Finding the Voice of the Customer in Unstructured Data


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I was recently involved in some market research pertaining to the convergence of structured and unstructured data. It’s a topic that has been catching interest through the intersection of BI, Search and Text Analytics.

As you know, information channels such as the Web, email, call center narratives, field service notes and survey forms (just to name a few) are creating huge stores of nontraditional data. In fact, studies show that more than 80% of the data within most organizations falls outside of the traditional “structured” data category.

The voice of the customer is not always easy to hear, or more importantly, to understand. There is no doubt though that the words found in unstructured data have life. Nouns with pulse rates … Muscular adjectives … Verbs that dart back and forth across the document. Those words, our language in context, often represents the voice and sentiment of the customer.

And the research showed that organizations are starting to prioritize the use of unstructured data with 23% of those ranked as Best-in-Class rating the topic as a top priority while 58% ranked it as a high priority. The Best-in-Class are also aggressively investigating the future sources from which they will pull unstructured data. Web 2.0 sources such as weblogs, RSS feeds and wiki pages lead the way with 52% currently evaluating or planning to evaluate those sources.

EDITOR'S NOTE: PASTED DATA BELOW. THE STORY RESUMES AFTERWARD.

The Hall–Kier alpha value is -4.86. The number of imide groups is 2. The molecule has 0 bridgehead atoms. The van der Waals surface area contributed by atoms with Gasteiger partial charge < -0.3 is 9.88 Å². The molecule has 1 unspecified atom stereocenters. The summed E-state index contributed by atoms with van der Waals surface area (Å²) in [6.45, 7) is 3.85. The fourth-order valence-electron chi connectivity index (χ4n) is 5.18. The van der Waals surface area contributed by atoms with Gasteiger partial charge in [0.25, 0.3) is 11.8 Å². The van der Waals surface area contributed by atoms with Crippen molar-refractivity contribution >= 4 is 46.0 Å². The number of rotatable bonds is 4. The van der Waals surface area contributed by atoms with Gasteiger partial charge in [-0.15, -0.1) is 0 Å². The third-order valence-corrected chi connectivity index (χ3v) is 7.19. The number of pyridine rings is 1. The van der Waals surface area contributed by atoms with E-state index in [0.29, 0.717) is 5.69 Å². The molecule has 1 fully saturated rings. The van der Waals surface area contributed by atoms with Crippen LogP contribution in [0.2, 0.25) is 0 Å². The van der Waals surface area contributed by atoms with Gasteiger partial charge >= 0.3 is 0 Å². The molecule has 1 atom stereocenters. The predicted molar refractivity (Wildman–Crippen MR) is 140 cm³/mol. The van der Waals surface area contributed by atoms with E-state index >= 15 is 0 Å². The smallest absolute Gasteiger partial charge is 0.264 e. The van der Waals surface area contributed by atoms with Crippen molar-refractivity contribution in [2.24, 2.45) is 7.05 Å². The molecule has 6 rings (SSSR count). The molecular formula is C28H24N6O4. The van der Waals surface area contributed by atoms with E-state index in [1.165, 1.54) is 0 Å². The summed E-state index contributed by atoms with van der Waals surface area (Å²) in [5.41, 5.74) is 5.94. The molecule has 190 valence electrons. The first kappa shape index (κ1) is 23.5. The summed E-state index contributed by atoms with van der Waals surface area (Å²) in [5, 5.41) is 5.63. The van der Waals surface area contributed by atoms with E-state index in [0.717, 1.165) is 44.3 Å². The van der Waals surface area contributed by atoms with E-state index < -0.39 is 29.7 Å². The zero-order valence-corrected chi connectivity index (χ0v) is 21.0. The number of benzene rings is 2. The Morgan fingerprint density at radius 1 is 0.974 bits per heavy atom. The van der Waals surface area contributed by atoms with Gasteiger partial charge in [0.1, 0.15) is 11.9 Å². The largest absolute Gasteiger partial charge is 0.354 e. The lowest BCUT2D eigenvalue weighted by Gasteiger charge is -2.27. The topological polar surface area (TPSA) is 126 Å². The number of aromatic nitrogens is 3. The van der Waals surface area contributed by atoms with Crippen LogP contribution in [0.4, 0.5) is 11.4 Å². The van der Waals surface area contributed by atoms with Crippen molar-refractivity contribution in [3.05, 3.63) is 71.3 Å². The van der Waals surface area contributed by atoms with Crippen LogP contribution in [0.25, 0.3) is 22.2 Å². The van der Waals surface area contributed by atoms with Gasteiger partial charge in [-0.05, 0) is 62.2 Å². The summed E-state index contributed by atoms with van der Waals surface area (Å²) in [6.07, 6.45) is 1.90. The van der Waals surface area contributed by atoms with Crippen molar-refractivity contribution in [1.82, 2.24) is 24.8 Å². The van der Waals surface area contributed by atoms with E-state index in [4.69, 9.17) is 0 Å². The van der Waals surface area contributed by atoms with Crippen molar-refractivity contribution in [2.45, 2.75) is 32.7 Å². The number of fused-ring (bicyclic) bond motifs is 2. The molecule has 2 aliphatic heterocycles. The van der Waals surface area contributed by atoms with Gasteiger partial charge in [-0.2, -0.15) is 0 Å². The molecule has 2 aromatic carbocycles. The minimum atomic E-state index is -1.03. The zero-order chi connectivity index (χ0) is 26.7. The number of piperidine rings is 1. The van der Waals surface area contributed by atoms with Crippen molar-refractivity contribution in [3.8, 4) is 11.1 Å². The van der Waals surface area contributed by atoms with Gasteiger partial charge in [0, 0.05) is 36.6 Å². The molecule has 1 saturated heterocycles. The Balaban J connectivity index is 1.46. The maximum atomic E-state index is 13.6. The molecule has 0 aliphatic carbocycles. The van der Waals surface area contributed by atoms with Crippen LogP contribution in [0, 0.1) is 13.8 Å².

However; the perspective of one of the executives I interviewed is worth noting:

“A lot of what passes for structured information is still just structured data. And structured data is not the same thing as information … it often requires processing to become suitably refined so that BI tools can make sense of it. Maybe we’re not Best-in-Class … but we’re still focused on structured data.”

From your point-of-view (technology power-user, marketing executive, consultant, vendor, academic, etc) how do you see the leverage of unstructured data in order to embrace the voice of the customer?

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  1. As the advent of technology paves way for democratisation of customer views, harnessing the unstructured information generated by the same will be of substantial value as organisations work towards building brand-equity and strengthening customer relations.A large no. of organisations are doing a substantial amount of work in the area of channelising this unstructured data and interpret the same into data that can be quantified, compared, used to measure marketing productivity.
    A few cases in point would include-
    Neisen Buzzmetrics’ Blogpulse and other tools for trend analysis and tracking the flow of conversation.
    Buzzlogics’ use of the power of influence to figure out the opinion leaders and rework marketing strategies.
    Sentimetrix-use of market sentiment analysis
    Reputica-tracking market reputations….
    …….and many more………

  2. Alan, Vandana

    I am as keen on this approach to collecting unstructured data as both of you are. With the right statistical tools, rich, contextual, unstructured data can provide us with valuable insights into customer attitudes, intentions and behaviours that no amount of transaction data can ever provide. But, in the rush to meaure unstructured data on-line, we must not forget that the vast majority of unstructured data still lies off-line. Capturing this data is a real challenge for unstructured data analysis. So is the further development of statistical tools to separate the insights from the noise.

    Graham Hill
    Independent CRM Consultant
    Interim CRM Manager


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